Honesty isn’t simply the best policy—it’s the only way to build a successful organization. A culture of honesty results in more than merely “happy” workplaces, and a deep-seated respect and expectation for honesty makes companies more successful and more profitable.
A 2010 study by the Corporate Executive Board found that companies that encouraged honest feedback among its staff, and that rated highly in the area of open communication, delivered a 10-year total shareholder return that was 270 percent more than other companies—7.9 percent compared to 2.1 percent. That’s impressive.
Candor doesn’t simply happen organically. Organizations must proactively choose to encourage employees for being forthright and reward them accordingly. Our organization, Fierce, Inc., recently conducted a survey of more than 1,400 executives and employees found that an overwhelming—but predictable—99 percent of professionals preferred a workplace where co-workers discuss issues truthfully.
How important is honesty? This survey found that 70 percent of respondents believed a lack of candor impacted their company’s ability to perform optimally. When employees are proactively supported in telling the truth without repercussion, small problems can be identified early on, and managers are armed with the information needed to make optimal decisions.
False professionalism is the scourge of many companies. Being polite, politically correct or sensitive to other people’s feelings shouldn’t be an organizational priority. Our survey uncovered a disturbing statistic: 37 percent of respondents felt their organizations suffered from the malady of “terminal niceness,” valuing politeness over the pursuit of the best ideas and perspectives.
Instead, leaders must foster an environment where respectful, healthy debate is highly valued, and staff members are encouraged to take ownership of their failures as well as their successes. Creating a culture of honesty isn’t rocket science, but it does take discipline and constant attention. Here are a four strategies on how to promote candor throughout your organization:
Be Current, But Be Brief
The “dump truck” approach—when people have avoided an issue so long, they have a long laundry list of complaints to dump on their victims—should be avoided whenever possible. Instead, make things easier and resolve problems faster by addressing issues as soon as they arise.
This should be done in a “short and sweet” manner, free of the emotional load that can damage professional relationships. When confrontational conversations must take place, calmly and clearly state the issue at hand and its impact, and give no more than three examples of when it occurred. When there are more than three examples of unacceptable behaviors, or more than one issue needs to be resolved, conversations are long overdue.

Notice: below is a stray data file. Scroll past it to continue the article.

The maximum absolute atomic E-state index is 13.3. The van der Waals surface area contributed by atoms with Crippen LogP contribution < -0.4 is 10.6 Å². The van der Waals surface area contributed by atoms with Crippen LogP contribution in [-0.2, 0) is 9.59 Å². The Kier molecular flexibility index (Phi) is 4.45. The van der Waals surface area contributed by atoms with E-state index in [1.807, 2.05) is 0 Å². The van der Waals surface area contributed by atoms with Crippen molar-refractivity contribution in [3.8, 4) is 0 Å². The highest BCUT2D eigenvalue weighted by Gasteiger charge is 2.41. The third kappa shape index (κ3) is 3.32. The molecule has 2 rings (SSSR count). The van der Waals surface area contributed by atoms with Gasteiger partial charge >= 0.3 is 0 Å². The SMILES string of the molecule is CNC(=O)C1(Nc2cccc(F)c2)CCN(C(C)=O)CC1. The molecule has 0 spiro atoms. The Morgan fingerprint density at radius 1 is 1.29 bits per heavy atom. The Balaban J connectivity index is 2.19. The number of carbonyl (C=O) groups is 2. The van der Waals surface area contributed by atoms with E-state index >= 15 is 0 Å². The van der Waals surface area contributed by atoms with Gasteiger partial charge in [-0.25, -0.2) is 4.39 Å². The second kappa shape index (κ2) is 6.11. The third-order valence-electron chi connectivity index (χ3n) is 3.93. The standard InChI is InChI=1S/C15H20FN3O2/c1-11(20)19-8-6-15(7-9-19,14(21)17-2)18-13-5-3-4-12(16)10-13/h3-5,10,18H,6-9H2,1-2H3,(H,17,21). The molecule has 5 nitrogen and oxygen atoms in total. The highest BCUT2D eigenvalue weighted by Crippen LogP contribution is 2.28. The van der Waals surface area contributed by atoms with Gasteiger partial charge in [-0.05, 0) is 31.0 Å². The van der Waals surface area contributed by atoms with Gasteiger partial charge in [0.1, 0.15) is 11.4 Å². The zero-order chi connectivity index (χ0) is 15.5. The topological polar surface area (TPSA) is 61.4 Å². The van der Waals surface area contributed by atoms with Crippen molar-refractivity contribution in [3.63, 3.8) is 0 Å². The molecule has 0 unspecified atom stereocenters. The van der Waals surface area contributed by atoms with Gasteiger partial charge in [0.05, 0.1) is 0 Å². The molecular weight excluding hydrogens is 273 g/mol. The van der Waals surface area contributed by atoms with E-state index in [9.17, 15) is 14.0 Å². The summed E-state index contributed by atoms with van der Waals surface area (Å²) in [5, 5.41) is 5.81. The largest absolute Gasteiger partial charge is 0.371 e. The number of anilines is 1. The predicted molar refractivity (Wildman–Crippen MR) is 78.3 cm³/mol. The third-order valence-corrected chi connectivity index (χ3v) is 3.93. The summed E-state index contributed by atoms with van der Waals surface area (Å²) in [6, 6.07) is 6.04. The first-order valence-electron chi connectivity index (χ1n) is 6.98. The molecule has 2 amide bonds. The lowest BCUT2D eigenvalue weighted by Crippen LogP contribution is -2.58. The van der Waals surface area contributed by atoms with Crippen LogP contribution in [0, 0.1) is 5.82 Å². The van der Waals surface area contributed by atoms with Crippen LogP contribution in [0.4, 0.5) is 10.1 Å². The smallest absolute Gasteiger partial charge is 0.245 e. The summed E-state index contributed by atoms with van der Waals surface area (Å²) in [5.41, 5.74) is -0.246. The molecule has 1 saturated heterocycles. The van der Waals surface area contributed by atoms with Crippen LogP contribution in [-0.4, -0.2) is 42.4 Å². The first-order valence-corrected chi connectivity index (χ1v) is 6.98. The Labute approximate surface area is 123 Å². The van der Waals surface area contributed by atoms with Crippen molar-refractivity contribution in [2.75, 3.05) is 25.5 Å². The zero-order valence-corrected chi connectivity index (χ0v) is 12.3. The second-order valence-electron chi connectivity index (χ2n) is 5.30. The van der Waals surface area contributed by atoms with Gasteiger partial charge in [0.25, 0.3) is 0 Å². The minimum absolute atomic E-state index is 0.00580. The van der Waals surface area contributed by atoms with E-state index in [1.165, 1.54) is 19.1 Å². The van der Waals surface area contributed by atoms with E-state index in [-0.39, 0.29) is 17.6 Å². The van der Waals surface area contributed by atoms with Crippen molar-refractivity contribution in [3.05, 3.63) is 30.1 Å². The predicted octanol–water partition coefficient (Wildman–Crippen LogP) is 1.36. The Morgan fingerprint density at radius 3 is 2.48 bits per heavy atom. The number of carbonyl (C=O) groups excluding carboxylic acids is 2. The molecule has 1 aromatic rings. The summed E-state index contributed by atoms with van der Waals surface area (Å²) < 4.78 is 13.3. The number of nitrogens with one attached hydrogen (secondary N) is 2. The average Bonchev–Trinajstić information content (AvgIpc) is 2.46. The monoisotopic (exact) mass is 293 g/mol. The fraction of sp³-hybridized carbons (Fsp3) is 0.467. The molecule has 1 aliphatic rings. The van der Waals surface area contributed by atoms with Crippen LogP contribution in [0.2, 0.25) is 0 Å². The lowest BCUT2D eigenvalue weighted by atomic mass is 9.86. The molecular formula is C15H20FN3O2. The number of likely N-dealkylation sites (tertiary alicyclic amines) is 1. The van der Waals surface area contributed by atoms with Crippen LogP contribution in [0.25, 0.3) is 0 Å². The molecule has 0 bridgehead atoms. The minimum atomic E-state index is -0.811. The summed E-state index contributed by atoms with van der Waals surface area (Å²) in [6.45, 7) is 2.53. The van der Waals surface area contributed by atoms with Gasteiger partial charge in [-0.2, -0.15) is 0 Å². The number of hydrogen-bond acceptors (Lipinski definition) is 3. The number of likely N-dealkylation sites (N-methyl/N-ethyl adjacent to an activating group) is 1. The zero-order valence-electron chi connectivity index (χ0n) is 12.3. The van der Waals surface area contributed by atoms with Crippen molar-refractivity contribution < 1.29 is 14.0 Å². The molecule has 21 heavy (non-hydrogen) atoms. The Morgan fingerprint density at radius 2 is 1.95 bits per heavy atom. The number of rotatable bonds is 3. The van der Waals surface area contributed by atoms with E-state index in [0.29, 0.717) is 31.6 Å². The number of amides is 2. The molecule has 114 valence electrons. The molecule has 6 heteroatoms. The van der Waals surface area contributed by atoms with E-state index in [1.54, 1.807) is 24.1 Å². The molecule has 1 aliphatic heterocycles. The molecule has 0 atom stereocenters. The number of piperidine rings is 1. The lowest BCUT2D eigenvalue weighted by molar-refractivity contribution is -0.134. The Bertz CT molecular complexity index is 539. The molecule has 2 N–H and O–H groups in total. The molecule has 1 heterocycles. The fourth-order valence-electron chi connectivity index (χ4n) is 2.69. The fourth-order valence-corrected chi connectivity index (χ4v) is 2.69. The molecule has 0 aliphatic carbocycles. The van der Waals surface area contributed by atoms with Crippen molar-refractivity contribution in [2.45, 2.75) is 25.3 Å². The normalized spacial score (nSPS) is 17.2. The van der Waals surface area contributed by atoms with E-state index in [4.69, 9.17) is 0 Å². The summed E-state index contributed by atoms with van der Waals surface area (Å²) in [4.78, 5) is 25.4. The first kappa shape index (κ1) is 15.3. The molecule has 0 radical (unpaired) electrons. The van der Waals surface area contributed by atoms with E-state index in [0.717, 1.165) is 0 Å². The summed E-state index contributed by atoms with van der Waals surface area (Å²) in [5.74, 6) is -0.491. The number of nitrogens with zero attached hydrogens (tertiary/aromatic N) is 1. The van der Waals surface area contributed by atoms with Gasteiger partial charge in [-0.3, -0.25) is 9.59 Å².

Don’t Sugarcoat the Issue
Instead of trying to cushion confrontational situations with compliments or small talk, tell colleagues or employees what’s at stake and review the steps required to address the issue together. Always opt for being direct with employees and coworkers so that everyone has a clear action plan.
For example, rather than saying, “We’re a bit concerned about your attendance rate, so please do what you can to remedy it,” say something like, “Our records show that in the past two months, you’ve been absent five times. This exceeds the three personal days we allot to each employee, and any additional days you take off will be docked from your salary. Should you exceed eight days, we’ll have to let you go. Please let us know if there’s a personal or medical issue causing these absences so we can figure out the best way to address it.”
At the conversation’s conclusion, restate the next steps to ensure all parties are on the same page.
Keep Positives and Negatives Separate
There are few scenarios more off-putting than using the “sandwich” approach to confrontation. The “sandwich” occurs when a manager begins a conversation on a positive note, slips in the real problem—the zinger—and concludes the conversation with another compliment. Such interactions are not only confusing, the next time an employee receives a compliment, they will anxiously anticipate the hidden issue that will be brought up.
Give staff members the opportunity to bask in their accomplishments by focusing only on the positive when it is warranted. By doing so, when there is something positive to communicate, recipients will completely hear and appreciate it. During the occasions when a negative issue needs to be addressed, employees will be able to focus on the problem and potential resolutions without having the issue muddled with a “compliment sandwich.”
Use a Social Networking Approach
While most organizations desire to be transparent, they too often get caught up in the frivolous need to be politically correct and not offend employees. Nothing could be more counterproductive. In actuality, the type of communication employees actually desire more closely resembles social networking—a candid, running dialogue between managers, employees and coworkers.
Forward-thinking organizations are becoming aware of this and developing mechanisms supporting clear communication with employees. As a result, these organizations are enjoying higher employee morale, improved productivity, better retention and increased bottom-line success.
It is possible to be truthful in a way that opens doors, enriches relationships and moves conversations forward in meaningful ways. Family therapist Edwin Friedman puts it very well: “In any situation, the person who can most accurately describe reality without laying blame will emerge as the leader, whether designated or not.”
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